Raves: High school football takes joy of parents to a whole new level

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Foot­ball sea­son is upon us once again, so per­mit me to share my jour­ney dur­ing the 2006 Up­per St. Clair high school foot­ball cam­paign.

Alex, my mid­dle child, be­came USC’s kicker his se­nior year af­ter get­ting at­ten­tion while kick­ing field goals for fun dur­ing gym class.

I fig­ured that my fam­ily and I would at­tend the games, watch our son kick and en­joy an eve­ning out. My wife, on the other hand, jumped in with both feet and did not look back.

From the very first game, Stacy looked and acted like a vet­eran foot­ball mom. She wore the tra­di­tional red, white and black scarf dis­play­ing the school col­ors, along with a big but­ton proudly pinned to her chest show­ing off a pho­to­graph of her son in his foot­ball uni­form: “Num­ber 15, that’s MY child.”

The photo but­ton is the of­fi­cial badge of honor for all moth­ers of chil­dren who are mem­bers of the team or of the var­i­ous cheer­lead­ing squads and the march­ing band. It truly is a beau­ti­ful sight to look into the stands and see a wall of moms sport­ing big photo but­tons ac­cented with red, white and black scarves.

The emo­tional pu­rity and in­ti­macy of a high school game far ex­ceeds that of foot­ball at any other level I’ve seen, be­cause the fans are more in­vested. Par­ents are ob­vi­ously go­ing to cheer for their chil­dren, re­gard­less of level or venue, but the true dif­fer­ence rests with the kids in the stands.

They are root­ing for friends they grew up with — friends whose birth­day par­ties they at­tended and so­fas they slept on. These are the same kids who were lab part­ners in sci­ence class and team­mates on the rec­re­ational soc­cer team. The kids on the field and the kids in the stands have lit­er­ally known each other all their lives.

This depth of con­nec­tion on such a wide scale sim­ply can­not oc­cur at the col­le­giate or pro­fes­sional level. The kids be­ing raised within the same com­mu­nity is what makes high school sports so unique.

I was al­ways a dis­ci­ple of the “just in time” the­ory, so when we at­tended games the park­ing lot was al­ready packed by the time of our ar­rival. I marveled at the rows of au­to­mo­biles neatly ar­ranged on the grass, be­tween the “No Park­ing on Grass” signs. (The scope of in­flu­ence the foot­ball pro­gram has on lo­cal law en­force­ment is im­pres­sive.)

A high school foot­ball game is a roller coaster of emo­tion and ex­cite­ment, from the time the team runs onto the field through the tun­nel of cheer­lead­ers and crashes through the home­made ban­ner. The half­time show fea­tures both high school march­ing bands. And at the end of USC’s games, the en­tire foot­ball team runs over to the stands in front of the march­ing band so they can pay hom­age to one an­other as the band plays the school’s fight song.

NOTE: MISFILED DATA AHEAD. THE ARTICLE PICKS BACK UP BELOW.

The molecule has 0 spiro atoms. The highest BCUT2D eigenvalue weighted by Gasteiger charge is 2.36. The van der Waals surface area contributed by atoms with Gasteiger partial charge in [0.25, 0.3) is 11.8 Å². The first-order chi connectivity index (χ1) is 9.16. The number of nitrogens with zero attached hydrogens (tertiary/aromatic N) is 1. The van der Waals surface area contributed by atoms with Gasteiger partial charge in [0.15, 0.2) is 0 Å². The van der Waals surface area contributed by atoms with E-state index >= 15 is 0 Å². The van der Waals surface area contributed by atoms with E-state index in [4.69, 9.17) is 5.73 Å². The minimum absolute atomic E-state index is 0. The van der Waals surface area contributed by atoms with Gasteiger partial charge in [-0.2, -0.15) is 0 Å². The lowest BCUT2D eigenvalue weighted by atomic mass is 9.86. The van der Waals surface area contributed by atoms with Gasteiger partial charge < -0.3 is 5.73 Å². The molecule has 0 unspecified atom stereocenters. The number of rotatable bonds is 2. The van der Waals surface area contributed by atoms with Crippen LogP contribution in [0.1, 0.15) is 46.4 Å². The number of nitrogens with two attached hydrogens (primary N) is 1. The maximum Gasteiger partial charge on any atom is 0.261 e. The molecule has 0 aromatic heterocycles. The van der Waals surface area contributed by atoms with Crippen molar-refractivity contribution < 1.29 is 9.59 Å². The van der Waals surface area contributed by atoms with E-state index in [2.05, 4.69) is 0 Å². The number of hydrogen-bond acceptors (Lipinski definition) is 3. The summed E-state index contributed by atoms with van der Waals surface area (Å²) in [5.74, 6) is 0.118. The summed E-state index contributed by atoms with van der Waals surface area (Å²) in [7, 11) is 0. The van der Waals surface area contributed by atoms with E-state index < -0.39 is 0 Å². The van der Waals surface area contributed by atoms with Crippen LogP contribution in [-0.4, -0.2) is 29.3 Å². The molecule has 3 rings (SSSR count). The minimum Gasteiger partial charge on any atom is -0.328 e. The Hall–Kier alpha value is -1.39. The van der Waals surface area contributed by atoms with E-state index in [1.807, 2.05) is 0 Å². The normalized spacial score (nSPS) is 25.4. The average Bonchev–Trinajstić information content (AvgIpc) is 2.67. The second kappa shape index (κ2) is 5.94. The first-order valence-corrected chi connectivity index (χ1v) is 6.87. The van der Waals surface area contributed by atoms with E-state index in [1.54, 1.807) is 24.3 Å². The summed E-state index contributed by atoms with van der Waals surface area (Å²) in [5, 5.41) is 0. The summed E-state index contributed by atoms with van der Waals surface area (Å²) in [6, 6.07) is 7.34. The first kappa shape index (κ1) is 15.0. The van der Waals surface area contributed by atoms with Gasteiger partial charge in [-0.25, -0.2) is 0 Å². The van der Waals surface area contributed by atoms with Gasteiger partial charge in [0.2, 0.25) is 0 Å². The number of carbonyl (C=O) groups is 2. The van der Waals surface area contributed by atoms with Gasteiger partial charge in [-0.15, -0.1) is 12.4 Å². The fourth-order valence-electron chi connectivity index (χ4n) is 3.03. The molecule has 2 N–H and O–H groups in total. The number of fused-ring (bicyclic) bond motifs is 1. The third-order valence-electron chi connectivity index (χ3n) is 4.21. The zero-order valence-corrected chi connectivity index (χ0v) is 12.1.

I have come to re­al­ize that this spec­ta­cle sim­ply has to be ex­pe­ri­enced first­hand for the elec­tric­ity of a live high school game to be ap­pre­ci­ated and un­der­stood.

A dom­i­nat­ing high school team brings a ce­leb­rity sta­tus not only to the play­ers, but to their par­ents as well. When my son played, peo­ple I had known only in pass­ing would want to par­take in de­tailed con­ver­sa­tion with me. The sea­son was an ex­pe­ri­ence I never could have an­tic­i­pated. I sa­vored ev­ery minute.

In ad­di­tion, I had the good for­tune, by sheer hap­pen­stance, to ex­pe­ri­ence events atyp­i­cal of a nor­mal foot­ball sea­son. I saw Alex set a school record by boom­ing a 48-yard field goal with one sec­ond left in the half and wit­nessed his team post a 16-0 record on its way to a state cham­pi­on­ship.

For Alex, the high­light was play­ing in the WPIAL cham­pi­on­ship game at Heinz Field. I can­not imag­ine how cool it is to play in a pro­fes­sional foot­ball sta­dium, but it’s also sur­real as a par­ent watch­ing your son kick up the same dirt as the Steel­ers and boom field goals through the same up­rights they use.

Ticket to the game: $10. Soft pret­zel with mus­tard: $4.50. Hot dog and drink: $7.50. Watch­ing Alex larger than life on the Jum­bo­t­ron, pump­ing his fist when he runs off the field af­ter bury­ing a field goal: price­less.

All par­ents should be so lucky and able to join in cel­e­brat­ing Western Penn­syl­va­nia high school foot­ball at this time of year.

Emanuel Roma­nias of Up­per St. Clair, a ca­reer de­vel­op­ment con­sul­tant, can be reached at ewro­ma­nias@out­look.com

The PG Port­fo­lio wel­comes “Raves” sub­mis­sions laud­ing some­thing Pitts­burgh-re­lated, in ad­di­tion to other reader es­says. Send your writ­ing to page2@post-ga­zette.com; or by mail to Port­fo­lio, Post-Ga­zette, 34 Blvd. of the Al­lies, Pitts­burgh PA 15222. Port­fo­lio ed­i­tor Gary Rot­stein may be reached at 412-263-1255.

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